Growing up in California, white clothing was an essential year round accessory.  There was no Labor Day rule.  There were three types of men’s fashion styles – surfer, casual and preppy.  As a third child, I was a fashion orphan condemned to battered hand me downs and out-of-date clothes.  I was not allowed to have an opinion about clothes and as such, my fashion sense was stunted from an early age. To complicate things, I was cursed with the physique of a squat Irish peat bog worker while my older brothers were blessed with continental European metabolisms and the builds of clothing store mannequins.  I was meant to wear an animal skin not light-weight, cotton chinos.

As my mother attempted to foist the secondhand clothes on me, I was further dehumanized by the inability to fit into pants too slender, shirt collars too tight and belts missing one critical belt loop.  Given my unique physiology, any trousers that actually did fit would inevitably rip in the crotch, often at the most inopportune times – revealing my tightie-whities and furthering my public humiliation.  No less than five times, did my Mom have to come to school to airdrop replacement pants.  We finally came to the collective realization that only denim was strong enough to endure my thunder thighs.

My older brother was elegant and slender – resembling a youthful Cary Grant.  He possessed instinctive élan and style actually enjoying clothes shopping with my mother.  He did not get his apparel at any old department store.  No, he purchased his wardrobe at a Men’s Store called “ Atkinsons”.

Atkinsons was very posh.  The attractive girl behind the counter that you would never get to meet because she went to a “private school” boxed your purchases in bright red boxes sealing them with a canary yellow ribbon. The salesmen were a natty, sartorial charm of thirty-something ex-USC frat boys who would coo and fawn over my elegant sibling.  They would then turn their disappointed gazes on me, frowning to my Mom,  “ I am not sure we have anything in his size.”   At that point, I fully rejected the superficial uniform of the preppies and the posers and dressed like a jock.  If I went out with a girl, perhaps, I would turn my baseball cap around to be more formal.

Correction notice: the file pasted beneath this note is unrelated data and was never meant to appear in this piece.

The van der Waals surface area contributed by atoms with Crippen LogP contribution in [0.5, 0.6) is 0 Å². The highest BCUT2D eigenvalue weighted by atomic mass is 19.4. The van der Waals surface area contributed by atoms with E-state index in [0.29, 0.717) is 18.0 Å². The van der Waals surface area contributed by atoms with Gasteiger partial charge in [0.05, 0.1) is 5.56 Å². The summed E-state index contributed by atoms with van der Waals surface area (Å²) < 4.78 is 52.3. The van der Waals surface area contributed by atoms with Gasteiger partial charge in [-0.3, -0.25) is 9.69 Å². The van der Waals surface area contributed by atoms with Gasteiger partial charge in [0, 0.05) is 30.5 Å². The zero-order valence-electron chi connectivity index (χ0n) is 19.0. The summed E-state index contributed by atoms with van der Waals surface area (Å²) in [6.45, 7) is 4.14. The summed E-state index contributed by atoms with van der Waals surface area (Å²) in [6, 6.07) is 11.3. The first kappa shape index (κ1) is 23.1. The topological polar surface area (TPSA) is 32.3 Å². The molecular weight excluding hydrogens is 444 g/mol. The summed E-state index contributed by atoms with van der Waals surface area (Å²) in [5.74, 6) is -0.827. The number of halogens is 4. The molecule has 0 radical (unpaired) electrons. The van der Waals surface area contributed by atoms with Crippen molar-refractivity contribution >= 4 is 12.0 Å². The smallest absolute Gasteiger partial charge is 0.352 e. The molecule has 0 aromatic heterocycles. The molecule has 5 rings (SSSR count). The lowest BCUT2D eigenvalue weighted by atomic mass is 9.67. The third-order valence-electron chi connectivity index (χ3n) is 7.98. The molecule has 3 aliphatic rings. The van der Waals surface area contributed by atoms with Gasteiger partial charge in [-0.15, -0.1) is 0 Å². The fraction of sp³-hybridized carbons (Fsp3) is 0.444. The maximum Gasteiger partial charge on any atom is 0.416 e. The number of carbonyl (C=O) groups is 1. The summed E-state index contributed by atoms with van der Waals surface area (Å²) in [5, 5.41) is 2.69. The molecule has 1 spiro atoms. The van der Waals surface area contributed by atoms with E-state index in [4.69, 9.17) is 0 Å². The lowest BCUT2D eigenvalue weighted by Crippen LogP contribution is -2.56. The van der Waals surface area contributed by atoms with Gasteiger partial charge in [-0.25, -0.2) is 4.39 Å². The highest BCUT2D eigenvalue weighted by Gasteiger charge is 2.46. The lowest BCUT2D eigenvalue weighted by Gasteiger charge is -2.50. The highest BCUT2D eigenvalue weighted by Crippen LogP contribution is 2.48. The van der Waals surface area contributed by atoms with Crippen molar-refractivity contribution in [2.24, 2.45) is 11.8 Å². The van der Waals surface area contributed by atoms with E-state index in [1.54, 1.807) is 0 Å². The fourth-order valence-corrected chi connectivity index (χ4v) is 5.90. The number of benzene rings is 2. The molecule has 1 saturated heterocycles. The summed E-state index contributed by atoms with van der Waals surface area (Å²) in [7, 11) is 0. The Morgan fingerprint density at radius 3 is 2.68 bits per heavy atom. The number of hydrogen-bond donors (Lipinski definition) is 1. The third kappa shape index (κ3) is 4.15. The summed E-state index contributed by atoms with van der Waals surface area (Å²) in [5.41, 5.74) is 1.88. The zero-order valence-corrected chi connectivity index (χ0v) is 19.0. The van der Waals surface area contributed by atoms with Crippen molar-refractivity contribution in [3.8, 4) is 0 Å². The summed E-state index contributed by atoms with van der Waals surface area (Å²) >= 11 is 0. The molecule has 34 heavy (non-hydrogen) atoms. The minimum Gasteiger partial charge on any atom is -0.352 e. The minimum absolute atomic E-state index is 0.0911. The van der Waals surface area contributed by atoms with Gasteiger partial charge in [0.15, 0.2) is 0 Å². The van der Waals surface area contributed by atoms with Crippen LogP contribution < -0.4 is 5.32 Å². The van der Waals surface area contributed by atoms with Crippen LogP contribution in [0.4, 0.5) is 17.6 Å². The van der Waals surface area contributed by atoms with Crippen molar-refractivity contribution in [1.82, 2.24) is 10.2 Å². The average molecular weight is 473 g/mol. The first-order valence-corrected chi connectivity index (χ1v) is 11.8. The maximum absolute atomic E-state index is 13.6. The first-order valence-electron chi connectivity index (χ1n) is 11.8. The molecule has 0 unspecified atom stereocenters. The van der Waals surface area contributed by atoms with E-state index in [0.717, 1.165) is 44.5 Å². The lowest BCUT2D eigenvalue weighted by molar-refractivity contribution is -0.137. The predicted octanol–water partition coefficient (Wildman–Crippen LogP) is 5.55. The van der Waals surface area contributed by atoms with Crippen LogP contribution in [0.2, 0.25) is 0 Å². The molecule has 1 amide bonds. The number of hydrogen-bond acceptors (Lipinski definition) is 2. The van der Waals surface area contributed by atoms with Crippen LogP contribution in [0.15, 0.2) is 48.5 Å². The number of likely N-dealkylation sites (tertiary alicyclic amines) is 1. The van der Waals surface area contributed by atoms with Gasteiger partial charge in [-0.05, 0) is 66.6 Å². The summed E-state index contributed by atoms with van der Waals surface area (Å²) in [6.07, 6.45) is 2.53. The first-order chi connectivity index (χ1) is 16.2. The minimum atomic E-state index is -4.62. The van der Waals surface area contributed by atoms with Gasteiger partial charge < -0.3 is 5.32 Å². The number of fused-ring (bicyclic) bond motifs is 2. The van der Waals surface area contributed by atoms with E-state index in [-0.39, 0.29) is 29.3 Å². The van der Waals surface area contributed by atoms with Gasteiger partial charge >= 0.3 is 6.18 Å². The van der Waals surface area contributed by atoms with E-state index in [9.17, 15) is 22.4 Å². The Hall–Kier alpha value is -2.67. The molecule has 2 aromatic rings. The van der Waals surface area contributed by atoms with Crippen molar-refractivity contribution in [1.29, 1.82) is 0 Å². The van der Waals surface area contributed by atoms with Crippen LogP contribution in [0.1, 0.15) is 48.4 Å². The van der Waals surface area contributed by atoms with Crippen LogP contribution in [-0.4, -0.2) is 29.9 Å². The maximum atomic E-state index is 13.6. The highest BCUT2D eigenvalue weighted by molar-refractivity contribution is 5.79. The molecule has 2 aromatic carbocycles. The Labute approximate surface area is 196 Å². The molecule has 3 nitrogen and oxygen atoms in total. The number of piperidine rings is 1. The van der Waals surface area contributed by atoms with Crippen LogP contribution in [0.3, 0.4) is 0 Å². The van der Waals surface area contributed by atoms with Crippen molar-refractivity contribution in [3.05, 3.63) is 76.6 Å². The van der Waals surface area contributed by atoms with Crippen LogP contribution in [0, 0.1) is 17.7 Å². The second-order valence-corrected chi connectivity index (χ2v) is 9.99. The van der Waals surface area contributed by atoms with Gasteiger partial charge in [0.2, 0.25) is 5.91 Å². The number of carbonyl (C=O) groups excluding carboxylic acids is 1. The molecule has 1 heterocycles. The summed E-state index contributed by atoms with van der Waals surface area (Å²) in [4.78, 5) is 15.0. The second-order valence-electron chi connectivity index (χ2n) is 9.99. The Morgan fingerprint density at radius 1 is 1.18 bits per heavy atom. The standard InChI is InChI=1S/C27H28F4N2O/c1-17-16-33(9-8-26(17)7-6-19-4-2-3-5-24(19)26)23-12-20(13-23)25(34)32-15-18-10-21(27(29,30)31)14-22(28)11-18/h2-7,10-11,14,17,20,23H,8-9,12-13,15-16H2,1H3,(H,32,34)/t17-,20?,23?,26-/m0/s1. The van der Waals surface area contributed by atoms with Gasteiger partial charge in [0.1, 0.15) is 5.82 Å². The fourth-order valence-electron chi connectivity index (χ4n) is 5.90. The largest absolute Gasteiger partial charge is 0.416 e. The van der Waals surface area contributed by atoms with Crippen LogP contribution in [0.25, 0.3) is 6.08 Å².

I secretly envied those tailored Trojans and wanted to be like them.  A very cute blond named Kathy Kelly once told me when I was wearing a periwinkle blue shirt that I had nice eyes.  “ It must be the shirt” she cooed.  Ok, blue it is! My poor mom had to find me light blue everything for the next year.  Admittedly, I had never really understood or paid attention to fashion. Perhaps, it was that straight legged jeans, tight Euro shirts and funky tennis shoes seemed not to be made for sons of Irish and German immigrants who eat like they are anticipating a famine.  I just could never really pull off the latest look and I seemed to have a bent antenna when it came to understanding that madras shorts and a striped button down shirt don’t go together unless you are trying to find out which of your friends has epilepsy.

As I got older, I picked up a few sound bites that only distorted my narrow understanding of fashion. “ If you have a larger physique, you should wear black.  It is a slimming color.”  I was all for “slimming “ and proceeded to buy black everything until someone asked me if I was Johnny Cash’s brother or perhaps a devil worshipper. When someone suggested that all black meant that I vacationed with Satan, ate bats heads and listened to Ozzie Osbourne, I abandoned my mono-color scheme. If I was, as my mother suggested, what I wore, then I was a Crayola box with only two colors.